Local Vendor Feature: Bull City Ciderworks

Ryan (second from left) and some of his cider-making team at Bull City

Ryan (second from left) and some of his cider-making team at Bull City

Harvard research scientist turned cider lord, Ryan Bogard, knows his way around a Fuji.

Ryan left the city behind about a year ago, opting for a more laid back lifestyle in his native North Carolina. The flavorful orchards he visited during his time in Boston inspired Ryan to bring the hard cider revolution down south with him. About a year ago, he joined up with friends and fellow Carolinians John Clowney, Ben Ingold and A.J. Nelson to form Bull City Ciderworks – everyone’s favorite industrial-garage-turned-local-cidery.

It was a trying start. As John, Ben and A.J. handled the back-end work, Ryan quickly realized the challenges he would face as the company’s resident brewer.

“My first batch of hard cider was awful. I had no clue how to even start. The first thing I did was boil some cider, put it in a container, add some yeast and let it cool,” he laughs. “I came back the next day and it was jam.”

Ryan and his team were also confronted with a tight budget and forced to assemble nearly everything in their East Durham space themselves. They managed to make it work. In the main room, handmade wood panel walls and a piano bar tap are dimly lit by repurposed track lights. Next door in the cider making workspace, plastic tanks stand in stark defiance to the more traditional, and expensive, stainless steel ones you’ll find in most cideries. Bull City’s modest 30-gallon tanks quickly grew into 250-gallon ones and today the team is running to keep up with an increased demand.

Most of the apples in their ever-growing batches come from Perry Lowe Orchards – a sixth generation family-owned farm in Moravian Falls, NC. The orchard front man, Ty Lowe, runs the operation the old fashioned way. He conducts business on a handshake and his word, rarely fertilizes or applies pesticides and shies away from selling to major chains. This more natural approach to farming translates to apples that are different than those that reside in the produce aisle.

“If you’ve noticed over the years, apples have gotten bigger on the shelves. They almost look like pumpkins now,” Ryan says. “But the problem is that when you fertilize an apple tree, it increases its water uptake and that water gets stored in the fruit. So if you have really big apples, the flavors are diluted and you’re basically just paying for water.”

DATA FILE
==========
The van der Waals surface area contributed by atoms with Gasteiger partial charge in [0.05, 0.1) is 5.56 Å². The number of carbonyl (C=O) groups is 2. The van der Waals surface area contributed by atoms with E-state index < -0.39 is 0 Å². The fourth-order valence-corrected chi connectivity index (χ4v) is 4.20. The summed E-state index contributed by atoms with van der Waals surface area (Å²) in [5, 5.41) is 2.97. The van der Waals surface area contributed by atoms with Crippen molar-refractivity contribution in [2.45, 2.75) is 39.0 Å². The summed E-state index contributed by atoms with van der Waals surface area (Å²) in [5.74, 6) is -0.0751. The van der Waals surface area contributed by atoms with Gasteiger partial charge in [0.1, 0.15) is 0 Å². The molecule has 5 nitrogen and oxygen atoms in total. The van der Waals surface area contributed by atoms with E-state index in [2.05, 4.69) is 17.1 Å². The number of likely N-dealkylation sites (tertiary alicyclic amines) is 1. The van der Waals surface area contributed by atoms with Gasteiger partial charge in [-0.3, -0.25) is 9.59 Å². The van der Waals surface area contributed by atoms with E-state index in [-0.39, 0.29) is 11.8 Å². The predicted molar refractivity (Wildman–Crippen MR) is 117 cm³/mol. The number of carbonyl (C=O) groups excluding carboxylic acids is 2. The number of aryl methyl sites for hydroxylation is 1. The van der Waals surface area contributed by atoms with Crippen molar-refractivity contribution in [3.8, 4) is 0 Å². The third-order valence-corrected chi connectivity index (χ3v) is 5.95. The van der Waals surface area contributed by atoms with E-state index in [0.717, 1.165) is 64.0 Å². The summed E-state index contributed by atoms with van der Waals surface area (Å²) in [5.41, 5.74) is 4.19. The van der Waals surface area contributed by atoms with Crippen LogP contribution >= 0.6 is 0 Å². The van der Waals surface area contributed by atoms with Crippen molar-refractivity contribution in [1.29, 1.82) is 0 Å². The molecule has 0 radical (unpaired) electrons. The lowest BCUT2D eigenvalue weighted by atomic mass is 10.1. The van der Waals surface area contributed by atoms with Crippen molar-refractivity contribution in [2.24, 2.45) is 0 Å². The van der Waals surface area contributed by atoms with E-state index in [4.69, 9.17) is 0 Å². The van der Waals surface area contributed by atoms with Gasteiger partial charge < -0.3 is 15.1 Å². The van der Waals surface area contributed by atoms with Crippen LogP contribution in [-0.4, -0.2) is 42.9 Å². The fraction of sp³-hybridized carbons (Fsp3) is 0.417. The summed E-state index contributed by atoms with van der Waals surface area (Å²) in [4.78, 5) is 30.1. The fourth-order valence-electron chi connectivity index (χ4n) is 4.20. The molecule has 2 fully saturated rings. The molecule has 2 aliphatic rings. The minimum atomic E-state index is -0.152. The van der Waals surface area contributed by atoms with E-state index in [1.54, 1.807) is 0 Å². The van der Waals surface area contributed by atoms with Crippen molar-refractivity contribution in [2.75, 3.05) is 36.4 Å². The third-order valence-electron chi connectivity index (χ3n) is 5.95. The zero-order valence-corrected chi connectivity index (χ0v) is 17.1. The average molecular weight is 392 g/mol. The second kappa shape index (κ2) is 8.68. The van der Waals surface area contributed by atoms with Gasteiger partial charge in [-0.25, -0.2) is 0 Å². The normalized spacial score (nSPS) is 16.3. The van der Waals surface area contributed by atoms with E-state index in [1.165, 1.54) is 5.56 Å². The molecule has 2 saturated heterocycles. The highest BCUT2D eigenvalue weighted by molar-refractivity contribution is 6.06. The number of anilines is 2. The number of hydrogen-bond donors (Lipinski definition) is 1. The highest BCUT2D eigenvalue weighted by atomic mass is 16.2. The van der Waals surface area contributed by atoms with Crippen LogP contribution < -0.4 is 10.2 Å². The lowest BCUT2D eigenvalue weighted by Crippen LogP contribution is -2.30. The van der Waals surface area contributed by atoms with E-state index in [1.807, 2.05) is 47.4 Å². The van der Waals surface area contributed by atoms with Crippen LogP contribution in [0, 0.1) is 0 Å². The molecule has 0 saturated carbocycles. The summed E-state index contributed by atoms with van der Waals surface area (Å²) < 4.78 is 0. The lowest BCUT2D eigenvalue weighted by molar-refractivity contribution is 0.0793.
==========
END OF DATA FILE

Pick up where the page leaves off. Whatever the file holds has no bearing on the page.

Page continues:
Though the south isn’t traditionally associated with hard cider, Ryan thinks that the drink’s connection with the land makes it more appealing to locals.

“It’s building an industry in North Carolina that didn’t exist before. One thing that’s so unique about cider is that it directly impacts the farmers in the state,” he says.

Ryan’s background in microbiology helps him create innovative ciders from the small, flavorful Fuji and Golden Delicious strains he gets from Ty. He often engages in some friendly competition with Bull City’s five other cider makers by putting $100 on the line for whoever can think up the next funky flavor to add to their lineup. The cidery’s Sweet Carolina blend is sweetened with North Carolina honey, their Rhiz Up batch is infused with 30 pounds of ginger and Steep South is the only cider in the country to use sweet tea as a flavoring agent. But Bull City has taken their local, homegrown mentality to new extremes with their latest seasonal flavor, Spruce Bringsteen. Pine needles from Ryan’s last Christmas tree star in this oaky brew.

In its eight months of operation, Ciderworks has transformed into a community of its own; often serving as a gathering place for events and local vendors. Food trucks amass outside the garage doors, ready to feed tipsy customers and trade the staff some grub for a growler of cider.

The team hopes that this sense of neighborhood comradery will carry Ciderworks into its next phase in a new space. The cidery sits on the site of Durham’s soon-to-be police headquarters and is going to be emptied by December. They’ve organized a kickstart campaign to take some of the burden off their expensive move and with the support of 200 backers and counting, it’s safe to say that Durham has caught a case of cider fever.

Though unsure where the next six months will take them, the team continues to bask in the ride.

“At the end of the day, we do it because we love doing it,” Ryan says. “If you enjoy the people you work with and you enjoy the work you’re doing – it’s just priceless.”

Emma LoeweComment